Big Oil and Troubled Waters: The Tanzanian-Norwegian Energy Relationship, 1970-2020
Big Oil and Troubled Waters represents a comprehensive historical exploration of the energy discourses and rhetoric that have stood at the core of the Tanzanian-Norwegian development relationship for half a century.
From large-scale hydropower projects to the discovery of substantial offshore petroleum reserves, this project will take an in-depth look at the evolution of Tanzanian-Norwegian energy cooperation in Tanzania from 1970-2020. Focusing on how Tanzanian and Norwegian actors employed rhetoric and influenced discourses to both foster collaboration and further their own interests, the project will develop greater understanding into how economic, civil society, and state interests collided and coalesced to shape the development of Tanzania’s energy sector.
Focusing on how Norwegian and Tanzanian actors employed rhetoric and shaped influenced discourses to foster collaboration and further their own interests, the project will analyze how “constellations of influence” – rapidly evolving agglomerations of business and civil society organizations – became critical actors in a rhetorical space where sustainability was weaponized and development canonized. Big Oil and Troubled Waters will seek to nuance, challenge, and build upon existing historical narratives on Norwegian development and energy history largely dominated Norwegian source material and perspectives. Further, the project will develop deeper understanding into integral roles of business and civil society in the Tanzanian-Norwegian development relationship, analyzing how these sectors have historically leveraged rhetoric and discourse to influence Tanzania’s development.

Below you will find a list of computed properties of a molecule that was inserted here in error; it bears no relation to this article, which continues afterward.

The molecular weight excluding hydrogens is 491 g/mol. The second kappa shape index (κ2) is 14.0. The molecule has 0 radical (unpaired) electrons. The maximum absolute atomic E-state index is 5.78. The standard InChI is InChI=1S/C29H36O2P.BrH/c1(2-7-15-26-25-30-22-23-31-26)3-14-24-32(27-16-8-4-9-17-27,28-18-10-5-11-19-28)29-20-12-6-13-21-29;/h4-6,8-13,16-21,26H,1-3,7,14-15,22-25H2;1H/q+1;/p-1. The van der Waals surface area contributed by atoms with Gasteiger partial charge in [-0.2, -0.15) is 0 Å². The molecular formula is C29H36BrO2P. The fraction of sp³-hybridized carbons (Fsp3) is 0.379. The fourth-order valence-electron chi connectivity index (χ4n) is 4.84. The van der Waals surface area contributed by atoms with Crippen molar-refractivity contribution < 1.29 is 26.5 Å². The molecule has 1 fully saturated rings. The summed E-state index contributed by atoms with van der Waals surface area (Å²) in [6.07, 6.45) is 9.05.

Objectives & Research Questions
- How did the Norwegian constellation of influence shape Tanzanian development and energy discourses from 1970-2020? Did this constellation of influence change and/or supplant native Tanzanian discourses over time?
- How did the Norwegian discourse on Tanzanian energy development evolve from 1970-2020? How did the Norwegian discourse change significantly after large offshore gas reserves were discovered in 2010, Statoil/Equinor invested heavily in the country, and Norad added Tanzania to its Oil for Development program?
- How do these discourses interact with North-South dynamics and power asymmetries – in other words, how did Tanzanian discourses engage with Norwegian discourses? Furthermore, how did the Tanzanian constellation of influence leverage rhetoric in an attempt to compensate for North-South asymmetries and establish alternate visions and discourses vis-à-vis Norway?
- For Tanzania, both hydropower and gas were part of a broader discourse on finding reliable sources of energy for Tanzanian development – in other words, while the exporting of gas or hydroelectric power was seen as exciting, Tanzania’s domestic need for energy came first. Did the Norwegian discourse(s) share the same orientation? If not, why?
- Centre for Development and the Environment, UiO
- Nordic Civil Societies, UiO